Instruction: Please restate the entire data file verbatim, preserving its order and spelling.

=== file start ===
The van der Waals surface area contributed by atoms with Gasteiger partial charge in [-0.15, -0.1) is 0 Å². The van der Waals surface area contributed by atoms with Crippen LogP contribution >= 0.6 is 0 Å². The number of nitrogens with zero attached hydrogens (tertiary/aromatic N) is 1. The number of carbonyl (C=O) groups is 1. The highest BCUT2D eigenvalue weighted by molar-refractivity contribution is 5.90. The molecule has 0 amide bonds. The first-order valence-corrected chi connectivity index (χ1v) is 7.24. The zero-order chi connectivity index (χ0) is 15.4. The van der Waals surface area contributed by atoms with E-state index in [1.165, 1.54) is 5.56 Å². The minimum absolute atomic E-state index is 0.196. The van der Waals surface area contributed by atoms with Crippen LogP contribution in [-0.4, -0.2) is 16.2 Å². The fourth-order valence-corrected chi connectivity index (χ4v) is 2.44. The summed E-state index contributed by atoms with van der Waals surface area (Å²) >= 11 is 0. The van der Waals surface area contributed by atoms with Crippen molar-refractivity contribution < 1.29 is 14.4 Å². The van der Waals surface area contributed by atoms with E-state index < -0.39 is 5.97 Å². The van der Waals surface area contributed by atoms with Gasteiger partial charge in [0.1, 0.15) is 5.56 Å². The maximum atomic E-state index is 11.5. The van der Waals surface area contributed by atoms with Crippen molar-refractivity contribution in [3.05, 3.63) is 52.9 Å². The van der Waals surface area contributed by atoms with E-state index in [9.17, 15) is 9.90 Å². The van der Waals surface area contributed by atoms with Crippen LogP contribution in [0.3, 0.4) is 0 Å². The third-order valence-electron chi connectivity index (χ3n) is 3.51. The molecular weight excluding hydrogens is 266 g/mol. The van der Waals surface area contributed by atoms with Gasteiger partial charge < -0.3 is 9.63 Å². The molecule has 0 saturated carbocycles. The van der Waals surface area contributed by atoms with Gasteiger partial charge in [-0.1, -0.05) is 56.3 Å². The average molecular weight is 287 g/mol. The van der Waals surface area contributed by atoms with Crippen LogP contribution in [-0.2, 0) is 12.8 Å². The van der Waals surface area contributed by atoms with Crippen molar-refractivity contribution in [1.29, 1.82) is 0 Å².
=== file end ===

The van der Waals surface area contributed by atoms with Gasteiger partial charge in [-0.15, -0.1) is 0 Å². The van der Waals surface area contributed by atoms with Crippen LogP contribution >= 0.6 is 0 Å². The number of nitrogens with zero attached hydrogens (tertiary/aromatic N) is 1. The number of carbonyl (C=O) groups is 1. The highest BCUT2D eigenvalue weighted by molar-refractivity contribution is 5.90. The molecule has 0 amide bonds. The first-order valence-corrected chi connectivity index (χ1v) is 7.24. The zero-order chi connectivity index (χ0) is 15.4. The van der Waals surface area contributed by atoms with E-state index in [1.165, 1.54) is 5.56 Å². The minimum absolute atomic E-state index is 0.196. The van der Waals surface area contributed by atoms with Crippen LogP contribution in [-0.4, -0.2) is 16.2 Å². The fourth-order valence-corrected chi connectivity index (χ4v) is 2.44. The summed E-state index contributed by atoms with van der Waals surface area (Å²) >= 11 is 0. The van der Waals surface area contributed by atoms with Crippen molar-refractivity contribution < 1.29 is 14.4 Å². The van der Waals surface area contributed by atoms with E-state index < -0.39 is 5.97 Å². The van der Waals surface area contributed by atoms with Gasteiger partial charge in [0.1, 0.15) is 5.56 Å². The maximum atomic E-state index is 11.5. The van der Waals surface area contributed by atoms with Crippen molar-refractivity contribution in [3.05, 3.63) is 52.9 Å². The van der Waals surface area contributed by atoms with E-state index in [9.17, 15) is 9.90 Å². The van der Waals surface area contributed by atoms with Crippen LogP contribution in [0.3, 0.4) is 0 Å². The third-order valence-electron chi connectivity index (χ3n) is 3.51. The molecular weight excluding hydrogens is 266 g/mol. The van der Waals surface area contributed by atoms with Gasteiger partial charge < -0.3 is 9.63 Å². The molecule has 0 saturated carbocycles. The van der Waals surface area contributed by atoms with Gasteiger partial charge in [-0.1, -0.05) is 56.3 Å². The average molecular weight is 287 g/mol. The van der Waals surface area contributed by atoms with Crippen LogP contribution in [-0.2, 0) is 12.8 Å². The van der Waals surface area contributed by atoms with Crippen molar-refractivity contribution in [1.29, 1.82) is 0 Å².